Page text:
Going through old papers which I saved over the last 40 years, I rediscovered this prayer attributed to St. Ephrem the Syrian in a folder. Unfortunately, I don’t remember where the prayer came from, but share it for all who may be in need of just such a prayer – those being crushed by their own failures, mistakes, sins and sense of sinfulness. The prayer makes several references to the Gospel parable of the Prodigal Son from Luke 15:11-32, the text of which I have included at the bottom of this post just for reference.
I find this prayer a good balance or alternative to those prayers and piety which make us into nothing but a dung worm deserving being squashed by God before being tossed into hell. It is a prayer intending to comfort and give hope like we find in the Akathist: Glory to God for All Things: “No one can put together what has crumbled into dust, but You, Lord, can restore a conscience turned to ashes. You can restore to its former beauty a soul lost and without hope. With You, there is nothing that cannot be redeemed. You are love; You are Creator and Redeemer. We praise You, singing: Alleluia!”
St Ephrem’s Prayer for Those Who are Suffering or in Anguish
Do not lose heart, O soul, do not grieve. Pronounce not over yourself a final judgement for the multitude of your sins. Do not commit yourself to fire. Do not say the Lord has cast me from His face. Such words are not pleasing to God. Can it be that one who is fallen cannot get up? Can it be that he who is turned away cannot turn back again? Do you not hear how kind the father is to a prodigal? Do not be ashamed to turn back and say boldly, “I will arise and go to my father.” Arise, and go! He will accept you and not reproach you but rather rejoice at your return. He awaits you, just do not be ashamed and do not hide from the face of God as Adam did.
It was for your sake that Christ was crucified. So will he cast you aside? He knows who oppresses us. He knows that we have no other help but him alone. Christ knows that man is miserable. Do not give yourself up in despair and apathy assuming that you have been prepared for the fire. Christ derives no consolation from thrusting us into the fire. He gains nothing if He sends us into the abyss to be tormented. Imitate the prodigal son – leave the city that starves you. Come and beseech Him and you shall behold the glory of God. Your face shall be enlightened and you will rejoice in the sweetness of Paradise. Glory to the Lord and lover of mankind who saves us! Amen.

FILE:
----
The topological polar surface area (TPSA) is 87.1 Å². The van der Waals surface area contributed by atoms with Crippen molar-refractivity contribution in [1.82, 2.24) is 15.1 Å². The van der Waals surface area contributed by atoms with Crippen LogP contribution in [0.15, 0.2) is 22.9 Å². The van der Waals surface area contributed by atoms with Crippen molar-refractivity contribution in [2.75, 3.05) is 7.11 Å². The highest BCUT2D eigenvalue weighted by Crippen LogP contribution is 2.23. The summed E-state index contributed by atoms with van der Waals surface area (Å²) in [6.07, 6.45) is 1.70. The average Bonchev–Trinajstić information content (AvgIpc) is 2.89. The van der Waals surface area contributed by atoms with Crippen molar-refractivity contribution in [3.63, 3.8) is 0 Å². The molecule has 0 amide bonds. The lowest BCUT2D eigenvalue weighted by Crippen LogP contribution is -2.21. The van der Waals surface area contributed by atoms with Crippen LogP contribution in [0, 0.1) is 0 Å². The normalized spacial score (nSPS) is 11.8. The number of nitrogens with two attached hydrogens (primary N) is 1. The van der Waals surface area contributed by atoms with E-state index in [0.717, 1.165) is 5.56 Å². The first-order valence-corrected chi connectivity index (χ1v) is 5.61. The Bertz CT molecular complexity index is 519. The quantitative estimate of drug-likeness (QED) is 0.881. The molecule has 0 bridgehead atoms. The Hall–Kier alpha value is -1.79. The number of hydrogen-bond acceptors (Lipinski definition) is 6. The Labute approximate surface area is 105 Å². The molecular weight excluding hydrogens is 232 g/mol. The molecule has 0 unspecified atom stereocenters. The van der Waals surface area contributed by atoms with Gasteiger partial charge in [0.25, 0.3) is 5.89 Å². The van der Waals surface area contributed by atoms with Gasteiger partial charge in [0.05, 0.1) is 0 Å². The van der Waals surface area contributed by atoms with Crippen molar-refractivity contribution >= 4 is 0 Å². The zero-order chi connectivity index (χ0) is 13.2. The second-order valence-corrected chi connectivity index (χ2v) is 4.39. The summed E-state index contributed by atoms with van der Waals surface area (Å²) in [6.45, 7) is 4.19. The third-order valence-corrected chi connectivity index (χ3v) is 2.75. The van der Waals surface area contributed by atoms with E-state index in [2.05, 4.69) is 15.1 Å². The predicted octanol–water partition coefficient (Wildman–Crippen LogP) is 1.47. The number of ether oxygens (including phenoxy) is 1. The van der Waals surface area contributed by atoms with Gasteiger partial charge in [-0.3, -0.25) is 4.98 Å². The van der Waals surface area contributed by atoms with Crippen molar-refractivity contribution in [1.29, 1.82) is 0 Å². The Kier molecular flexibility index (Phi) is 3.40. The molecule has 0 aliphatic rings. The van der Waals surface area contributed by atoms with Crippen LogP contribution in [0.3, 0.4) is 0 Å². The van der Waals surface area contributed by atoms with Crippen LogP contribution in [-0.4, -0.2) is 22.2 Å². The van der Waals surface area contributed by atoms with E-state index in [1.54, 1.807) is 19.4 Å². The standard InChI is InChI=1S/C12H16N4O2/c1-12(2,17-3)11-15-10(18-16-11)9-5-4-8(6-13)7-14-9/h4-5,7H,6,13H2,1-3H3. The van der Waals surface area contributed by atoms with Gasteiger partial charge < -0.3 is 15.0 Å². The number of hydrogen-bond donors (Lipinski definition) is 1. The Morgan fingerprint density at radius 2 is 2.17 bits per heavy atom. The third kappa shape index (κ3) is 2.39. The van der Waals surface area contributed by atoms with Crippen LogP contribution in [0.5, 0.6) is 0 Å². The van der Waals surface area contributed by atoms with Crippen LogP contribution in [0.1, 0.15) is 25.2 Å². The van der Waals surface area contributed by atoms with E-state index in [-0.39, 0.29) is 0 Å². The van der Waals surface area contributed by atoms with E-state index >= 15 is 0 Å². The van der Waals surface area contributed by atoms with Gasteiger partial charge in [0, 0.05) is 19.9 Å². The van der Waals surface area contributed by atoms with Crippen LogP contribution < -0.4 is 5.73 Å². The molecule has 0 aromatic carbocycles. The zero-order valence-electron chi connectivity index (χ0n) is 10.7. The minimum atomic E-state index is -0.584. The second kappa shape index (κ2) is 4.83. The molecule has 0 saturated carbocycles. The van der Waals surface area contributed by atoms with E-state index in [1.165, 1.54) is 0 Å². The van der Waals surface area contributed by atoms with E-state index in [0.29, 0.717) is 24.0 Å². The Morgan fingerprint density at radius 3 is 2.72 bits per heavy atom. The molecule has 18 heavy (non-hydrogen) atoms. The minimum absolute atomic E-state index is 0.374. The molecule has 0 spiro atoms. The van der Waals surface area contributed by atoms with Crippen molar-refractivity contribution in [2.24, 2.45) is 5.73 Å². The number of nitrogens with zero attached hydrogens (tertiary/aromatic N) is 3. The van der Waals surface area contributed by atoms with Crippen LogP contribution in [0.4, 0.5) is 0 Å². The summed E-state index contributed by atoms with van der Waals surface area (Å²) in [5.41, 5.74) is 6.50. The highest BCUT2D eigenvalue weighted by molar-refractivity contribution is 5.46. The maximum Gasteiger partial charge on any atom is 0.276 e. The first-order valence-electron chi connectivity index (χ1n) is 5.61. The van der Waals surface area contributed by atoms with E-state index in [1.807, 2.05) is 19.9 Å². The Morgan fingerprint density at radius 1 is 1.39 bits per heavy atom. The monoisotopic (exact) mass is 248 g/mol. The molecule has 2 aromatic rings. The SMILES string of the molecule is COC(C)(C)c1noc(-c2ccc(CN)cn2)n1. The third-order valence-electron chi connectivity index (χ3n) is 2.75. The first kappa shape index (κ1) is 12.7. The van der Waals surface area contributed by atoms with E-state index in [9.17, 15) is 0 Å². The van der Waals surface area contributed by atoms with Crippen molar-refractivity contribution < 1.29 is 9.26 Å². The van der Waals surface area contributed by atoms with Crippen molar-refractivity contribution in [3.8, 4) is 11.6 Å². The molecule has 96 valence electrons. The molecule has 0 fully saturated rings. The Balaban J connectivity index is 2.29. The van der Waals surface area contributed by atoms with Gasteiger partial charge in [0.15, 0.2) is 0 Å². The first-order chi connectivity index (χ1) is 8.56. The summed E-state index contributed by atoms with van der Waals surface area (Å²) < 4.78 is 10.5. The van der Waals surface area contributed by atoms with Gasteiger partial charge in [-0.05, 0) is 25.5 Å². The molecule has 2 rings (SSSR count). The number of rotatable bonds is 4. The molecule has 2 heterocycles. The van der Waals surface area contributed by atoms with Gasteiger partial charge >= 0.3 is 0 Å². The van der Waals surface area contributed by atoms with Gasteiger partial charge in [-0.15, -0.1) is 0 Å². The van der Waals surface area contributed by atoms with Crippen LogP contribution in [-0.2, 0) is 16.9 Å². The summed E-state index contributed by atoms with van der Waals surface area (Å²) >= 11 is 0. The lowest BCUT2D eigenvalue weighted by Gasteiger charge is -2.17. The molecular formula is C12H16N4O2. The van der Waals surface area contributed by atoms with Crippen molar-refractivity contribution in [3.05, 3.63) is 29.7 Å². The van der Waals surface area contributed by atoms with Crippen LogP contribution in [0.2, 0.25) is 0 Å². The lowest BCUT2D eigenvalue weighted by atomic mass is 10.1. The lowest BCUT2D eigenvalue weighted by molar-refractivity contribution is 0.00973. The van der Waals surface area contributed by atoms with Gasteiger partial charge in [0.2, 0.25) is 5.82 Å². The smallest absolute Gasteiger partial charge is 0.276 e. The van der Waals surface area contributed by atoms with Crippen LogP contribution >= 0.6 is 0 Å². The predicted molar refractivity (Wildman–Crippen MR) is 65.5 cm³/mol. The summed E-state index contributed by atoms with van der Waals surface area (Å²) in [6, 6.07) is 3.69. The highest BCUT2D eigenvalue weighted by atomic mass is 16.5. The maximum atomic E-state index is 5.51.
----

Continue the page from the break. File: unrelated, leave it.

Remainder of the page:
Then the Lord told this parable:
“A certain man had two sons. And the younger of them said to his father, ‘Father, give me the portion of goods that falls to me.’ So he divided to them his livelihood. And not many days after, the younger son gathered all together, journeyed to a far country, and there wasted his possessions with prodigal living. But when he had spent all, there arose a severe famine in that land, and he began to be in want. Then he went and joined himself to a citizen of that country, and he sent him into his fields to feed swine. And he would gladly have filled his stomach with the pods that the swine ate, and no one gave him anything. But when he came to himself, he said, ‘How many of my father’s hired servants have bread enough and to spare, and I perish with hunger! I will arise and go to my father, and will say to him, “Father, I have sinned against heaven and before you, and I am no longer worthy to be called your son. Make me like one of your hired servants.’ And he arose and came to his father. But when he was still a great way off, his father saw him and had compassion, and ran and fell on his neck and kissed him.And the son said to him, ‘Father, I have sinned against heaven and in your sight, and am no longer worthy to be called your son.’
But the father said to his servants, ‘Bring out the best robe and put it on him, and put a ring on his hand and sandals on his feet. And bring the fatted calf here and kill it, and let us eat and be merry; for this my son was dead and is alive again; he was lost and is found.’ And they began to be merry. Now his older son was in the field. And as he came and drew near to the house, he heard music and dancing. So he called one of the servants and asked what these things meant. And he said to him, ‘Your brother has come, and because he has received him safe and sound, your father has killed the fatted calf.’ But he was angry and would not go in.
Therefore his father came out and pleaded with him. So he answered and said to his father, ‘Lo, these many years I have been serving you; I never transgressed your commandment at any time; and yet you never gave me a young goat, that I might make merry with my friends. ‘But as soon as this son of yours came, who has devoured your livelihood with harlots, you killed the fatted calf for him.’ And he said to him, ‘Son, you are always with me, and all that I have is yours. It was right that we should make merry and be glad, for your brother was dead and is alive again, and was lost and is found.’ “ (Luke 15:11-32)